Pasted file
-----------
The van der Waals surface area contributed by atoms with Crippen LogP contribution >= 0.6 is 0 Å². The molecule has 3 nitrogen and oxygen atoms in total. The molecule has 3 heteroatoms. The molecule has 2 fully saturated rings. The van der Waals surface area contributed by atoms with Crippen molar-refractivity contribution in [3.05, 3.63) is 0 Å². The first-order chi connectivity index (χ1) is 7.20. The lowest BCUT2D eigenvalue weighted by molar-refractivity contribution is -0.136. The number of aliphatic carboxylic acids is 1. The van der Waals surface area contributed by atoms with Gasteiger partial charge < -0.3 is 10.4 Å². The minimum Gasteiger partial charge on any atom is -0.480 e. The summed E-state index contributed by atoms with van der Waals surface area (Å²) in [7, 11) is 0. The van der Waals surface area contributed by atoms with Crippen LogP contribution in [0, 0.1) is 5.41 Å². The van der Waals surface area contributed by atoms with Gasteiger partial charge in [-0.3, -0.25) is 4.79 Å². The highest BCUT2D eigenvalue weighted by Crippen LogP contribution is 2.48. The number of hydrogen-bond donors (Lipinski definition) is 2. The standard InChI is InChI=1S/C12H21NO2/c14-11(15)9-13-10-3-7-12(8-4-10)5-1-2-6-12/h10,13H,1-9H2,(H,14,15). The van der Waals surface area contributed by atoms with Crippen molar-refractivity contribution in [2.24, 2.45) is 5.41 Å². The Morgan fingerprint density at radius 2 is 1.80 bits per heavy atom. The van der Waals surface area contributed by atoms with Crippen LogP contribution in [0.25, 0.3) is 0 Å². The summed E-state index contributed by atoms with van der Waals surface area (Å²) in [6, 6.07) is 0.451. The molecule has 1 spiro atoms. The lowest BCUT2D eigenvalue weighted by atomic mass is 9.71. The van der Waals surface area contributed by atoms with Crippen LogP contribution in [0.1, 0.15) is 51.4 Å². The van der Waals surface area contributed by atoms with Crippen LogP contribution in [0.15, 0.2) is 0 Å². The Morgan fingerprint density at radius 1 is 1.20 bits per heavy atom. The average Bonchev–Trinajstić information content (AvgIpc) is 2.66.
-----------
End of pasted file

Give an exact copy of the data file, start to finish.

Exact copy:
The van der Waals surface area contributed by atoms with Crippen LogP contribution >= 0.6 is 0 Å². The molecule has 3 nitrogen and oxygen atoms in total. The molecule has 3 heteroatoms. The molecule has 2 fully saturated rings. The van der Waals surface area contributed by atoms with Crippen molar-refractivity contribution in [3.05, 3.63) is 0 Å². The first-order chi connectivity index (χ1) is 7.20. The lowest BCUT2D eigenvalue weighted by molar-refractivity contribution is -0.136. The number of aliphatic carboxylic acids is 1. The van der Waals surface area contributed by atoms with Gasteiger partial charge < -0.3 is 10.4 Å². The minimum Gasteiger partial charge on any atom is -0.480 e. The summed E-state index contributed by atoms with van der Waals surface area (Å²) in [7, 11) is 0. The van der Waals surface area contributed by atoms with Crippen LogP contribution in [0, 0.1) is 5.41 Å². The van der Waals surface area contributed by atoms with Gasteiger partial charge in [-0.3, -0.25) is 4.79 Å². The highest BCUT2D eigenvalue weighted by Crippen LogP contribution is 2.48. The number of hydrogen-bond donors (Lipinski definition) is 2. The standard InChI is InChI=1S/C12H21NO2/c14-11(15)9-13-10-3-7-12(8-4-10)5-1-2-6-12/h10,13H,1-9H2,(H,14,15). The van der Waals surface area contributed by atoms with Crippen molar-refractivity contribution in [2.24, 2.45) is 5.41 Å². The Morgan fingerprint density at radius 2 is 1.80 bits per heavy atom. The van der Waals surface area contributed by atoms with Crippen LogP contribution in [0.25, 0.3) is 0 Å². The summed E-state index contributed by atoms with van der Waals surface area (Å²) in [6, 6.07) is 0.451. The molecule has 1 spiro atoms. The lowest BCUT2D eigenvalue weighted by atomic mass is 9.71. The van der Waals surface area contributed by atoms with Crippen LogP contribution in [0.1, 0.15) is 51.4 Å². The van der Waals surface area contributed by atoms with Crippen LogP contribution in [0.15, 0.2) is 0 Å². The Morgan fingerprint density at radius 1 is 1.20 bits per heavy atom. The average Bonchev–Trinajstić information content (AvgIpc) is 2.66.